Los Angeles County home values shed nearly six months worth of appreciation in January as the market continued a slide that shows no sign of ending soon.

The median price of an existing single-family home in L.A. County fell to $519,000 in January, a $6,000 decline from the month earlier and the lowest median price since July, according to HomeData Corp. a Melville, N.Y.-based company that tracks housing data.

While the January median price is 17 percent higher than it had been one year earlier, it's also the narrowest year-over-year increase in L.A. County home values since May.

Real estate agents said the retreat in home sales and pricing is being sparked by everything from higher mortgage interest rates to buyers being more selective as the available stock rises.

"What's backing up right now are the homes that would have been snapped up before for just having the right zip code," said Michael J. Collins, general manager of the Manhattan Beach office of Shorewood Realtors. "Buyers are being more choosy, and a lot of times they can wait to see what comes out next week."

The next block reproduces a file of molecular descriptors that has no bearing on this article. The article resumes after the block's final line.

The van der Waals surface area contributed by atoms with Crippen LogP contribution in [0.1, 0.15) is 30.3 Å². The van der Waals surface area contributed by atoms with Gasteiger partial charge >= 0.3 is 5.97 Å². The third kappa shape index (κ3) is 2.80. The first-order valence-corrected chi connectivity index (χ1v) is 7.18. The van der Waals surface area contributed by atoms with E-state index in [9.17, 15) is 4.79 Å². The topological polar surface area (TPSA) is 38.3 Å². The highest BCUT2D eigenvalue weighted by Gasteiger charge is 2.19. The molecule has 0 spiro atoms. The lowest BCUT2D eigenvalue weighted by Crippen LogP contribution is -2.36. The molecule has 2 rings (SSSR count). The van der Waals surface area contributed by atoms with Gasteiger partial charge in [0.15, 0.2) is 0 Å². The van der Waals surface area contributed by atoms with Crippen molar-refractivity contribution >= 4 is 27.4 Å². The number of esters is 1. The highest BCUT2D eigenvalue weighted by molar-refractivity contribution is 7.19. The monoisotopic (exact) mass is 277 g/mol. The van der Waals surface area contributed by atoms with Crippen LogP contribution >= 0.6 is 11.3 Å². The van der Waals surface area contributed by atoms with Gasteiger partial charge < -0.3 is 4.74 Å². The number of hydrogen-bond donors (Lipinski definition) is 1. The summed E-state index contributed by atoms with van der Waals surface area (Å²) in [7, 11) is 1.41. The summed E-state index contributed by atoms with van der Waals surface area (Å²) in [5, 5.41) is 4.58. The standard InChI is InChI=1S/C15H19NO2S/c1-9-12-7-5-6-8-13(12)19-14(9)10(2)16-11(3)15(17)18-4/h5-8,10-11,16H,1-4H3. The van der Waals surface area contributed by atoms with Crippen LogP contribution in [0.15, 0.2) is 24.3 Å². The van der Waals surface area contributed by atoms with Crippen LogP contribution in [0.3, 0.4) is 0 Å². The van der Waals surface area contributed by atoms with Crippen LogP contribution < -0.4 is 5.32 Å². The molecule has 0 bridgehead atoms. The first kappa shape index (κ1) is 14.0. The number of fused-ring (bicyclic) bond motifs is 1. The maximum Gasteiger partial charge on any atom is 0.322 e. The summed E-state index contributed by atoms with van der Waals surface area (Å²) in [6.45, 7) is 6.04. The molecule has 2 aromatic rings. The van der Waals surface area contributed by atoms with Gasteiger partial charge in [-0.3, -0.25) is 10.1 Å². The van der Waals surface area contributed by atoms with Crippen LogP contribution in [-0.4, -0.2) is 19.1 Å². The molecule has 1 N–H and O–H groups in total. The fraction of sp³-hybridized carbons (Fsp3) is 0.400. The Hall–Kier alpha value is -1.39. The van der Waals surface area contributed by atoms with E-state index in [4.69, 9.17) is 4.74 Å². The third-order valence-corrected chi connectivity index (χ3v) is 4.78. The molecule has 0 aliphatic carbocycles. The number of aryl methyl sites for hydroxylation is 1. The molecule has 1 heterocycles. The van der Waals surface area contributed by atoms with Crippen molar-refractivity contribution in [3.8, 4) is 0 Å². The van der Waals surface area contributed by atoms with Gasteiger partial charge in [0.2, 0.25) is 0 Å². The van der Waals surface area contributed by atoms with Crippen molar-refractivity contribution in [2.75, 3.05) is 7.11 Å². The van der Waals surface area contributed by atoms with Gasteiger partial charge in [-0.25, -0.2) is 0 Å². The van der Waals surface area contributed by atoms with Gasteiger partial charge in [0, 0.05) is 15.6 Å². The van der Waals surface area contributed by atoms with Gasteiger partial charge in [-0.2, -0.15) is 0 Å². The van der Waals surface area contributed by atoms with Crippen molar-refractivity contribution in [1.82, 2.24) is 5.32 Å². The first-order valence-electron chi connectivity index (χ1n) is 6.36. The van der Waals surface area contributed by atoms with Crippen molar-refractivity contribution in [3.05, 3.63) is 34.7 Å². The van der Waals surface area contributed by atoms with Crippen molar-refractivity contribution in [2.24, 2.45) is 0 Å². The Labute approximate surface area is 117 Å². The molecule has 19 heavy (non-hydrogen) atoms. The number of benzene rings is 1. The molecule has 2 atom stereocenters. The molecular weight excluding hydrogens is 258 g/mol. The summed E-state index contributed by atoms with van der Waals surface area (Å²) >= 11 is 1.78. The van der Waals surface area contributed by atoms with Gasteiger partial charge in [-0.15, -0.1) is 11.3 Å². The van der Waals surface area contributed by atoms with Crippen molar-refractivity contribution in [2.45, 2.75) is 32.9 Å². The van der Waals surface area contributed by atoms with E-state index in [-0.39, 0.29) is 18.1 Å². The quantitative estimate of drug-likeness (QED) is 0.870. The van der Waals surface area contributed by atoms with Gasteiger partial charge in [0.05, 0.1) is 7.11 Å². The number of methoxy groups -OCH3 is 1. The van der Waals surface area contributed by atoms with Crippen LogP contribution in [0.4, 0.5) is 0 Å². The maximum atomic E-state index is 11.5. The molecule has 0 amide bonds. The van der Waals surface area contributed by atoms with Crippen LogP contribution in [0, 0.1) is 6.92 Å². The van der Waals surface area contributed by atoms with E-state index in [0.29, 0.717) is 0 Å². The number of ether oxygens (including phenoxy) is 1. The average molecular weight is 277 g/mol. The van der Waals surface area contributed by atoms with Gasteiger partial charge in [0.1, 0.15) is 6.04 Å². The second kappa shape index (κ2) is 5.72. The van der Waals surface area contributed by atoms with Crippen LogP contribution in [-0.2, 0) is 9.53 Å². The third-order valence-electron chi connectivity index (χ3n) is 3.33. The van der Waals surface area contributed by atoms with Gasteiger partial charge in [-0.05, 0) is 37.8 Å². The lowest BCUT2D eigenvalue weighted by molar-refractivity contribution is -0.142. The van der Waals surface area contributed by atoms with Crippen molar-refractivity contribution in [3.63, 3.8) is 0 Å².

Homes on high-traffic streets, those located on odd-shaped lots or that have unflattering additions are being passed over while nicer homes on quiet streets that are reasonably priced are still getting snapped up quickly. "Those are still getting multiple offers," Collins said.

The January figures also point to a Los Angeles housing market that is steadily cooling off after nearly three years of red-hot appreciation that has more than doubled the value of many L.A. County homes.